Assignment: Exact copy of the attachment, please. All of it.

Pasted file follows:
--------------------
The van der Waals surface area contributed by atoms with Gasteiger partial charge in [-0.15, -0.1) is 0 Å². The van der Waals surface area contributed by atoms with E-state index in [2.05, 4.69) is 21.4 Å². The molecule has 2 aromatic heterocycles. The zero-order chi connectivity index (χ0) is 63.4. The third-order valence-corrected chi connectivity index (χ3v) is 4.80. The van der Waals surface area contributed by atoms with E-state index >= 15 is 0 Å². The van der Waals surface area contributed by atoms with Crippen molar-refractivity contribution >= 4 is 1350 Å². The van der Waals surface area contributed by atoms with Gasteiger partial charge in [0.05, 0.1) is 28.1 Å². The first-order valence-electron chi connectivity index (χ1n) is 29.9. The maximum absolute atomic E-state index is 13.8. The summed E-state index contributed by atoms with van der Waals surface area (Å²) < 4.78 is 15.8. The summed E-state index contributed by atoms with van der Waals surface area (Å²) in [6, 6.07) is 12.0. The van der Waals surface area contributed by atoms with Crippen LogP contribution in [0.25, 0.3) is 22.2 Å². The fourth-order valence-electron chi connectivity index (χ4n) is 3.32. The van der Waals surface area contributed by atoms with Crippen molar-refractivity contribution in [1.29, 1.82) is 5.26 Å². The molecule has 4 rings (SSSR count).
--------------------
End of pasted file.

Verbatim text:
The van der Waals surface area contributed by atoms with Gasteiger partial charge in [-0.15, -0.1) is 0 Å². The van der Waals surface area contributed by atoms with E-state index in [2.05, 4.69) is 21.4 Å². The molecule has 2 aromatic heterocycles. The zero-order chi connectivity index (χ0) is 63.4. The third-order valence-corrected chi connectivity index (χ3v) is 4.80. The van der Waals surface area contributed by atoms with E-state index >= 15 is 0 Å². The van der Waals surface area contributed by atoms with Crippen molar-refractivity contribution >= 4 is 1350 Å². The van der Waals surface area contributed by atoms with Gasteiger partial charge in [0.05, 0.1) is 28.1 Å². The first-order valence-electron chi connectivity index (χ1n) is 29.9. The maximum absolute atomic E-state index is 13.8. The summed E-state index contributed by atoms with van der Waals surface area (Å²) < 4.78 is 15.8. The summed E-state index contributed by atoms with van der Waals surface area (Å²) in [6, 6.07) is 12.0. The van der Waals surface area contributed by atoms with Crippen LogP contribution in [0.25, 0.3) is 22.2 Å². The fourth-order valence-electron chi connectivity index (χ4n) is 3.32. The van der Waals surface area contributed by atoms with Crippen molar-refractivity contribution in [1.29, 1.82) is 5.26 Å². The molecule has 4 rings (SSSR count).